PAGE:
The operation of the system is controlled by a control and processing device 5 and data entry device 6. Device 5 typically includes a computer and handles storing and processing of the exposure data from device 4, and controls and monitors the operation of the system, including the movement of the C-arm and image acquisition and data storage. In particular, device 5 performs reconstruction processing to reconstruct images from the exposure data.
Data entry device 6 allows an operator to input data or commands to operate or monitor the system. Device 6 may typically be a graphical interface having a monitor, keyboard and pointing device. A reconstructed image may also be displayed on the monitor.
The system operates by emitting x-rays that then pass through a subject. The x-rays are detected and exposure data is collected by the processing system. An image is reconstructed using a mapping technique with calibration factors that compensate for non-idealities in the C-arm gantry motion. The calibration factors are preferably obtained with a calibration phantom initially, and then are applied to subsequent image acquisition. The calibration factors are determined as follows.
FIG. 1B shows is a simplified diagram of CT instrument geometry. Point source S emits X-rays that are incident upon three-dimensional object O which can represent a calibration phantom, a patient, a test object, or other article of interest. Possible X-ray sources that can be used to approximate point source S include an x-ray tube. At least a portion of the X-rays generated at point source S pass through or around object O and are received at the detector. The detector can be a planar array of x-ray sensitive elements, such as 512×512 or other X-ray detecting means.
A subject referential R=(O, x, y, z) and a referential R′=(S,x′,y′,z′) associated with the conic projections are defined. FIG. 1B shows source position S and projection S′ on the image plane. The column and row position are denoted by c and l on the detector. The center of gravity of the beads, detected in a calibration image corrected for pin cushion distortion, provide the 2D projected positions (ci, li) of N reference points of the calibration object with known 3D coordinates (xi, yi, zi) in referential R.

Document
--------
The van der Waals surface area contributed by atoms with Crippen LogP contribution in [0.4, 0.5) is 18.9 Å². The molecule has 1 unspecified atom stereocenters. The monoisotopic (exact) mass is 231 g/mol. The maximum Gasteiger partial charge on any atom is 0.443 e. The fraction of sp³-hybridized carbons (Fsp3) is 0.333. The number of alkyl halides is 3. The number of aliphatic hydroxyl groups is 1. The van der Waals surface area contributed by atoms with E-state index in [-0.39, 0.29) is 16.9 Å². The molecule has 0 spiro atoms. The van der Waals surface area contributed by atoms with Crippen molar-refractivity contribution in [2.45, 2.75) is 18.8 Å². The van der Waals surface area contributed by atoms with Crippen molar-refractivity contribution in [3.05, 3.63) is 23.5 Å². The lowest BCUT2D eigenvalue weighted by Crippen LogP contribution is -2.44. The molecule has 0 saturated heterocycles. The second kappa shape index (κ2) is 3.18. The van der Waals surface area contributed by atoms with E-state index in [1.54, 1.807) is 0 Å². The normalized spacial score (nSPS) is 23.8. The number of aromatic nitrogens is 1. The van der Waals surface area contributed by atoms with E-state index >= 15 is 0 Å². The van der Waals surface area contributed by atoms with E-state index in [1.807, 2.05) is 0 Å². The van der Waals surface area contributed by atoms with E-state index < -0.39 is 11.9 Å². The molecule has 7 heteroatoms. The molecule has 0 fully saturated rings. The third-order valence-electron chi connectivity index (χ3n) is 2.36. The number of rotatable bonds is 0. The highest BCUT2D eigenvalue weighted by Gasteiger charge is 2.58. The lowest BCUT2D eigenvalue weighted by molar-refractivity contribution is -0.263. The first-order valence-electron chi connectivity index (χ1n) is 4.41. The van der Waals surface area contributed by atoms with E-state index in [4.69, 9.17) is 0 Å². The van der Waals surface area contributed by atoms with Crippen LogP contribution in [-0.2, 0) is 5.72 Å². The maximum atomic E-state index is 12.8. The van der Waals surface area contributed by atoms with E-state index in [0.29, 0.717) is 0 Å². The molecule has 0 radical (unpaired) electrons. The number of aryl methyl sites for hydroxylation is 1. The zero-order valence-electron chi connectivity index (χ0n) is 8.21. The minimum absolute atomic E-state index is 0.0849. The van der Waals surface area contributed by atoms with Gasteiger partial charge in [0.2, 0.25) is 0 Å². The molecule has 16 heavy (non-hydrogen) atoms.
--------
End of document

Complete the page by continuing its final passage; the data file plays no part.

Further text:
By definition, there is a line called the optical axis (or the principal axis) that passes through a point source S that is normal to the detector plane. This optical axis can serve as a basis for the establishment of a coordinate system describing the location of object O and its projections upon detector plane P. All points on the detector plane can be described relative to the point of incidence of the optical axis with the detector plane (also known as the principal point), and points intermediate can be further described by their position along the axis. The particular notation that will be used throughout the remainder of this description will include:
referring to points on the detector plane as substantially two-dimensional area elements called pixels, each pixel having a column location c and a row location 1;
referring to points intermediate to the source S and the detector plane as three-dimensional volume elements called voxels, each voxel having an x-coordinate x, a y-coordinate y, and a z-coordinate z.
FIG. 2 illustrates an example calibration phantom 10 that can be used as object O to generate the calibration factors according to the present invention. An example is taught by U.S. Pat. No. 5,442,674 to Picard et al. A series of nearly spherical beads is arranged in a supporting matrix such that the location of the beads within the matrix is known and the radiographic contrast between the beads and the supporting matrix is large enough to allow the beads to be resolved in an X-ray projection. The beads are also provided with one or more distinguishing characteristics so that they can be identified on an X-ray projection.
The calibration phantom used in this embodiment is a tungsten carbide bead phantom, with the beads arranged in helical trajectory. The center of each bead is determined to a sub-pixel accuracy. The largest pellet is identified on the projections and is used to order the remaining pellets. The ordered set of pellets in the projections are then matched with the known 3D pellet positions.